Surviving sexual abuse requires tremendous fortitude on the part of the victim to tell their tale to anybody. Never undervalue your ability to influence the trajectory of a survivor’s healing journey, no matter how small.
How to Show Support to Sexual Abuse Survivors
If someone confides in you about their experience, it is likely that you are someone they turn to for support, sympathy, and guidance. Despite the fact that you cannot change what has been done to someone, you can provide comfort, or even help them seek justice with a sexual assault from a reputable law firm like Kindley Firm.
This article lists some resources and strategies that can be used to support someone who has shared such painful experiences with you. These include words, deeds, and resources. It is not necessary to be an expert; all that is required is that you be yourself.
1. Pay Attention
Being there for someone doesn’t always require words, at least not many of them. A lot of people say that opening up to someone else helps them cope with feelings of loneliness, secrecy, and self-blame. Simply listening is a form of love in and of itself.
Consider a period when you were vulnerable or confronted with a crisis, and consider what aided you the most. It was probably not a specific conversation you had, but the understanding and reassurance that the person you told showed you.
Knowing that someone cares about you and believes in you goes a long way in helping you get through a difficult time. And there are a few expressions you might use to demonstrate your concern.
Our society can be truly toxic at times, shaming and blaming the victims into thinking that what happened is partly their fault. However, no deed excuses a person who injures another person. The wrongdoer bears the full brunt of the blame and disgrace. Therefore, you should gently and repeatedly communicate that to the survivor. It can be really beneficial.
3. Offer Practical Assistance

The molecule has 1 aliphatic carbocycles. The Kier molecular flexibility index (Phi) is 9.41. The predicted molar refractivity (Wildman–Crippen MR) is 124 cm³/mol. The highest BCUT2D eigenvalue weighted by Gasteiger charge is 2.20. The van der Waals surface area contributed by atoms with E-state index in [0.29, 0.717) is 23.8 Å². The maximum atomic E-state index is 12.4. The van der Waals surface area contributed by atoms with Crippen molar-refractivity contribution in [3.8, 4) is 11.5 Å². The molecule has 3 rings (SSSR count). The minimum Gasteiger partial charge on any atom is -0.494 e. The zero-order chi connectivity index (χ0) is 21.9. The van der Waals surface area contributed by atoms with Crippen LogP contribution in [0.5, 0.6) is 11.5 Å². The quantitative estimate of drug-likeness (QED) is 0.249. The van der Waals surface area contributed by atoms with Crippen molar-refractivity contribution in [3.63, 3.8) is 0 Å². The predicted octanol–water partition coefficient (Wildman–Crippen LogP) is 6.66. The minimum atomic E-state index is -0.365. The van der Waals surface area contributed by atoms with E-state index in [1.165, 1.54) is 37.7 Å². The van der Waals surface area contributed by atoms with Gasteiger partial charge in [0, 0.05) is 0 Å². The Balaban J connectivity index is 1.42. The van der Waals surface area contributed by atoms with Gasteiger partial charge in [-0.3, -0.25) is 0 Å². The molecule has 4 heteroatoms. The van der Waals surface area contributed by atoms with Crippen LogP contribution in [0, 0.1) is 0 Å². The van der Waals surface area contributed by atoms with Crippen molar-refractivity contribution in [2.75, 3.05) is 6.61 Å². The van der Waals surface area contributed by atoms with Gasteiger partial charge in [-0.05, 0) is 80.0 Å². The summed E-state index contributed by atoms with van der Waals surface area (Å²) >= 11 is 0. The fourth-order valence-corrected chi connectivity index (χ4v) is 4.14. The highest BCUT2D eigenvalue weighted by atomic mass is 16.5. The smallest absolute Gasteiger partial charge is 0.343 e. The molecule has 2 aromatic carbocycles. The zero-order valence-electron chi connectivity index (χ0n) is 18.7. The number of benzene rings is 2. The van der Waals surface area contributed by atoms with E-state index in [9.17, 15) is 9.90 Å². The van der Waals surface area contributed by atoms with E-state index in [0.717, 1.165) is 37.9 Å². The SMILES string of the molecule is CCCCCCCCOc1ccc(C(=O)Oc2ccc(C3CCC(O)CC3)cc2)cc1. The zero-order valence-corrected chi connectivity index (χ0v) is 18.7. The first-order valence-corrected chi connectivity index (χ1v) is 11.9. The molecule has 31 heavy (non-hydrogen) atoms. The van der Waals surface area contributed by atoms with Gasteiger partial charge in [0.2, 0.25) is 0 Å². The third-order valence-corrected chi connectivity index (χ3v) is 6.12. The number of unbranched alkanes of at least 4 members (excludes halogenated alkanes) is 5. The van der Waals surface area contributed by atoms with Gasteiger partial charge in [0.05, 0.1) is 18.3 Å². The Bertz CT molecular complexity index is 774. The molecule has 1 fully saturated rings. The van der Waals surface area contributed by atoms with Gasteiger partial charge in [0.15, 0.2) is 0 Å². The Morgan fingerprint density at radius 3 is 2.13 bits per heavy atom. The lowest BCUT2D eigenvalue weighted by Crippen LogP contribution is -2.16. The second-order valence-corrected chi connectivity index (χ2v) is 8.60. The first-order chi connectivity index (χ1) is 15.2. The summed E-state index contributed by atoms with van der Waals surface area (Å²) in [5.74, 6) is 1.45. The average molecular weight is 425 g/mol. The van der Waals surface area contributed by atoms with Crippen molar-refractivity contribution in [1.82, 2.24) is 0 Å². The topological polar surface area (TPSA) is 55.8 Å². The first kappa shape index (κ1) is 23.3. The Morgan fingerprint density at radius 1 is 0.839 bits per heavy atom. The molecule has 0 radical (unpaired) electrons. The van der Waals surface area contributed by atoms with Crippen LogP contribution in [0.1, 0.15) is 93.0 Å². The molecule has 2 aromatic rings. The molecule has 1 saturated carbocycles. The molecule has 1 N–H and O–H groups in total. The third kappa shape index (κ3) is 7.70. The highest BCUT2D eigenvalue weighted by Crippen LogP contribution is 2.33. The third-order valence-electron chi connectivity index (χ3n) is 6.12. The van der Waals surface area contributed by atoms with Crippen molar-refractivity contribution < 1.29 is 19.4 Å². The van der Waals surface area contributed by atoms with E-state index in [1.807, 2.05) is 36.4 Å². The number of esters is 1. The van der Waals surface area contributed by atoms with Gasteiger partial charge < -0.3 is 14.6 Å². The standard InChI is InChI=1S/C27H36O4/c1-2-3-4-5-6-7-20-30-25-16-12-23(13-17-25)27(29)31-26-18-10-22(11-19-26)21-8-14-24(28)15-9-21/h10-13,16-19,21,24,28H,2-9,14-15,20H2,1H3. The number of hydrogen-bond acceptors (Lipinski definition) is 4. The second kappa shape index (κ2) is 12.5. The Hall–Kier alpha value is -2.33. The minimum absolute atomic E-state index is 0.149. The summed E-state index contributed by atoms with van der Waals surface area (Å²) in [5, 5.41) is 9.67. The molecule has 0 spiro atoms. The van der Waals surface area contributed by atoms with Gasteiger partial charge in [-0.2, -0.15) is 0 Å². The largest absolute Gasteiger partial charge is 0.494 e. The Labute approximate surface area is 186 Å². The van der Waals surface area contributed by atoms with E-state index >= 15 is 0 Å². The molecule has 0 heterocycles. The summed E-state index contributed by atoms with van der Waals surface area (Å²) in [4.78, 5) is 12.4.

This could include accompanying the victim to the police station to report the crime, assisting in locating a specialist to speak with, or simply being there during medical visits. Offer tangible assistance without putting pressure on them to comply.
It’s crucial to remember that following an assault, victims may not be willing to act in any way. Nevertheless, expressing to them that you are ready to stick by them and help them along the path of recovery if they require it is a sign of support.
4. Don’t Offer Comfort Through Touch
Some empathic clinicians may feel compelled to comfort a distraught survivor by using touch. For example, a tap on the back, touching their knee, or even proposing a hug. However, sexual abuse is in itself a situation where a person exercises power over another person by invading their physical space and limits.
Therefore, it is difficult to predict how the victim will react to a physical gesture of support, even if it’s meant to be caring. As a result, instead of using physical touch to show support, utilize words of affirmation, soft tones, and nonverbal cues.
5. Keep Your Lines of Communication Open
Remind a survivor that you are there if they want to share more about their experience. The road to recovery might be lengthy. And it can be full of difficult, sometimes happy and freeing, conversations. Knowing you are there for them can make a huge impact on a survivor.
Be Your Best Self for Them
Finally, always remember that you cannot pour from an empty cup. Therefore, ensure you take care of your mental and emotional health before trying to be a victim’s pillar of strength.